At night, you’ll crash at one of four huts along the way, each between 5 to 9 miles apart. Each one sleeps up to eight people and is outfitted with a propane stove for cooking, wood fireplace, utensils and cookware (yup, even coffee filters and pour-overs and padded bunks and sleeping bags in the summer months). You can even arrange a supply drop at the halfway point if you don’t want to carry all your food. If planning a trip from June through November, you’ll have to book all four nights in advance ($275 per person for four nights, including a shuttle to the starting point), but in May and November you can book single nights at individual huts.

You have eight huts to choose from here. This is the Madison Spring Hut, an above-the-treeline hut between Mt. Adams and Mt. Madison in the Presidential Range. (Photo: Courtesy of AMC, Photo by Corey David Photography)

White Mountains, New Hampshire

In the White Mountains, along part of the Appalachian Trail, the Appalachian Mountain Club operates eight huts scattered over 50 miles of trail (both on and off the AT). Distances between huts range from 4.5 miles to 13.4 so you can choose your own adventure if you plan on doing the whole one-way route, but you can also opt to start from closer trailheads along the way for a night or two’s comfortable respite in the mountains.

Whatever the length of your trip, you’ll ascend to mountaintops and descend into valleys, pass waterfalls, take a dip in glacial lakes, enjoy sweeping views, and meander through endless pine forests as you rub shoulders with AT thru-hikers. 

The huts vary in size and style, but all are staffed and include a home-cooked dinner and breakfast, comfy cots, running water, and bathrooms. You can hike with a guide if you choose or book each hut yourself online. Off-season rates are much more reasonable with prices starting at $30 per night, but summer is another story: June dates can be as high as $139 per night per person.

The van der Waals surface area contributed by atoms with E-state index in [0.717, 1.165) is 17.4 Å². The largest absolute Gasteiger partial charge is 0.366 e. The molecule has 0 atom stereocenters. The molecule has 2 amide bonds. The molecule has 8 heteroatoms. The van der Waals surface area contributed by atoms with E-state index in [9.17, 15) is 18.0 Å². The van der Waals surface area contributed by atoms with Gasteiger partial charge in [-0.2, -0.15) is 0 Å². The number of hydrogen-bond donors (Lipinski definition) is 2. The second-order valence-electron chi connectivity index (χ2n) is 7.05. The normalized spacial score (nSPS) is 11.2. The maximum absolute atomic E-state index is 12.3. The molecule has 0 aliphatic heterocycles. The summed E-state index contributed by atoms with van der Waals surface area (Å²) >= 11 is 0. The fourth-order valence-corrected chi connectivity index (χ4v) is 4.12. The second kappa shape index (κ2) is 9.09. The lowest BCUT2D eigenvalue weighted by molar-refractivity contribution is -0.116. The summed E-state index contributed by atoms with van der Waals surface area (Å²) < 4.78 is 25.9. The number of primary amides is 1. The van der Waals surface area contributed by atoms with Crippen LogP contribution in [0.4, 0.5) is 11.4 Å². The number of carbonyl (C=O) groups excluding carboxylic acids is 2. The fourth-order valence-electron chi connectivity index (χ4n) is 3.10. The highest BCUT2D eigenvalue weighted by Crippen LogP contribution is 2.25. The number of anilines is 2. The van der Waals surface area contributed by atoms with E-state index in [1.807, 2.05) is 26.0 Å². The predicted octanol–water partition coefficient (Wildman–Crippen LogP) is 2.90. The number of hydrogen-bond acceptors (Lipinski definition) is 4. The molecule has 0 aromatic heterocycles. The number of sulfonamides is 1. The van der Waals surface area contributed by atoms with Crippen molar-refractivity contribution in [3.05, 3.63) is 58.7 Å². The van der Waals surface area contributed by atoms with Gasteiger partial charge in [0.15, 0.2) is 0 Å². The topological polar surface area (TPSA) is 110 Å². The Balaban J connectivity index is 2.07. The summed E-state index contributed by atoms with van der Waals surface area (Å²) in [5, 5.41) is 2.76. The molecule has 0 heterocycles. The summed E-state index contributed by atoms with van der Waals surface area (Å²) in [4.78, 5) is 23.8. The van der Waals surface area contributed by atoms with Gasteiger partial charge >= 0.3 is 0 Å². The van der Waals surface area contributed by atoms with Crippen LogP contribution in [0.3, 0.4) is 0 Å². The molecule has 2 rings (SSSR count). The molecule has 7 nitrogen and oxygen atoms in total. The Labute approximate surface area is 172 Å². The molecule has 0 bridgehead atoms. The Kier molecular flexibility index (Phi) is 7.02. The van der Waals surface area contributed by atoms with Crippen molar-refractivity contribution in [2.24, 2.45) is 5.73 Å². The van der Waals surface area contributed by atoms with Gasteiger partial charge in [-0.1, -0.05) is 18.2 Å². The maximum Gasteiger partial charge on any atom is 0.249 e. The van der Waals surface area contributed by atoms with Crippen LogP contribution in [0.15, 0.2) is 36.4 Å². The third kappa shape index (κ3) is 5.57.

alpenglow on mt rainier
Who doesn’t want to wake up to Mt. Rainier illuminated with alpenglow? (Photo: Cavan Images via Getty Images)

Mount Tahoma State Forest, Washington

In Mount Tahoma State Forest, not far from Mt. Rainier in Washington State, the Mount Tahoma Trails Association (MTTA) operates three huts (plus Copper Creek Hut outside state forest boundaries): High Hut, The Yurt, and Snow Bowl. What that means is that skiers and snowshoers in the winter and hikers in the summer can make the trek up Forest Service roads to stay at any or all of the welcoming structures.

High Hut is perched on a ridge with epic views of Mt. Rainier, The Yurt is located in pine woods and promises the most solitude and seclusion, and Snow Bowl is the roomiest and most homey.

The treks to each differ in distance and difficulty, but all shelters feature a propane fireplace to keep them toasty, cots for sleeping, utensils, and toilet paper for the outhouses. You will need to make reservations in advance, which cost $15 per night, plus have a WA State Discover Pass in the summer or a Washington State Parks Sno-Park Permit in the winter.

Go Farther

Still want to plan a hut hike in Europe? Check out the newly completed Arlberg Trail in the Austrian Alps. It takes you through five towns, utilizes lifts and gondolas, covers up to 32 miles, and offers the option to either backpack from hut to hut or kick it in comfort and style at 3- to 4-star hotels in the towns you pass through. Find out more and start planning your three-day hike here